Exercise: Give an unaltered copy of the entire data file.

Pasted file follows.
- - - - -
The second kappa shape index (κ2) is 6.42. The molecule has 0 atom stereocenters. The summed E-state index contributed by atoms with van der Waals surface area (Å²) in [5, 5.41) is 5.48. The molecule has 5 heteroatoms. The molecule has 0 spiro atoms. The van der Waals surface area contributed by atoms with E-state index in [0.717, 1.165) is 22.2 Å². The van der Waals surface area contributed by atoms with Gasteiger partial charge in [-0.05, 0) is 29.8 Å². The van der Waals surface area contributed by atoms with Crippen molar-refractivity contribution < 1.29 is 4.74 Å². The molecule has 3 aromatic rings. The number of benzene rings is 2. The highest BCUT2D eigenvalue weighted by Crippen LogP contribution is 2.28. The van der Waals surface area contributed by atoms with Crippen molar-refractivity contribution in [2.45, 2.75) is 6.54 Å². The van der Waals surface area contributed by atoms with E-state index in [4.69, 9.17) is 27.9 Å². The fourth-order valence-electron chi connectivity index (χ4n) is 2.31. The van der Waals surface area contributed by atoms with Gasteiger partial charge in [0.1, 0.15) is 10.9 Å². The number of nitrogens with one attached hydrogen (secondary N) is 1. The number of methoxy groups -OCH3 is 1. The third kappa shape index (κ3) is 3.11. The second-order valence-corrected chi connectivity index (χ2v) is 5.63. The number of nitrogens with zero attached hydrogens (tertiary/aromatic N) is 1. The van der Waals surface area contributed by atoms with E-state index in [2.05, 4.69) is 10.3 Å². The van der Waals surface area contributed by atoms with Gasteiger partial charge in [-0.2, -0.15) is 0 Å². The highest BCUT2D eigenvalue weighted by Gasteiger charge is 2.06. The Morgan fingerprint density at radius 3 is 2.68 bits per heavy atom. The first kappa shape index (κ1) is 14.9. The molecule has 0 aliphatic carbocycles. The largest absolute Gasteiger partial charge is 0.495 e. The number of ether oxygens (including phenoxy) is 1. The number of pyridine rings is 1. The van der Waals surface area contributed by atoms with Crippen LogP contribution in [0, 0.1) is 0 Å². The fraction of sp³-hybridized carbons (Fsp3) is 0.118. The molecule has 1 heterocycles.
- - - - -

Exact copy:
The second kappa shape index (κ2) is 6.42. The molecule has 0 atom stereocenters. The summed E-state index contributed by atoms with van der Waals surface area (Å²) in [5, 5.41) is 5.48. The molecule has 5 heteroatoms. The molecule has 0 spiro atoms. The van der Waals surface area contributed by atoms with E-state index in [0.717, 1.165) is 22.2 Å². The van der Waals surface area contributed by atoms with Gasteiger partial charge in [-0.05, 0) is 29.8 Å². The van der Waals surface area contributed by atoms with Crippen molar-refractivity contribution < 1.29 is 4.74 Å². The molecule has 3 aromatic rings. The number of benzene rings is 2. The highest BCUT2D eigenvalue weighted by Crippen LogP contribution is 2.28. The van der Waals surface area contributed by atoms with Crippen molar-refractivity contribution in [2.45, 2.75) is 6.54 Å². The van der Waals surface area contributed by atoms with E-state index in [4.69, 9.17) is 27.9 Å². The fourth-order valence-electron chi connectivity index (χ4n) is 2.31. The van der Waals surface area contributed by atoms with Gasteiger partial charge in [0.1, 0.15) is 10.9 Å². The number of nitrogens with one attached hydrogen (secondary N) is 1. The number of methoxy groups -OCH3 is 1. The third kappa shape index (κ3) is 3.11. The second-order valence-corrected chi connectivity index (χ2v) is 5.63. The number of nitrogens with zero attached hydrogens (tertiary/aromatic N) is 1. The van der Waals surface area contributed by atoms with E-state index in [2.05, 4.69) is 10.3 Å². The van der Waals surface area contributed by atoms with Gasteiger partial charge in [-0.2, -0.15) is 0 Å². The highest BCUT2D eigenvalue weighted by Gasteiger charge is 2.06. The Morgan fingerprint density at radius 3 is 2.68 bits per heavy atom. The first kappa shape index (κ1) is 14.9. The molecule has 0 aliphatic carbocycles. The largest absolute Gasteiger partial charge is 0.495 e. The number of ether oxygens (including phenoxy) is 1. The number of pyridine rings is 1. The van der Waals surface area contributed by atoms with Crippen LogP contribution in [0, 0.1) is 0 Å². The fraction of sp³-hybridized carbons (Fsp3) is 0.118. The molecule has 1 heterocycles.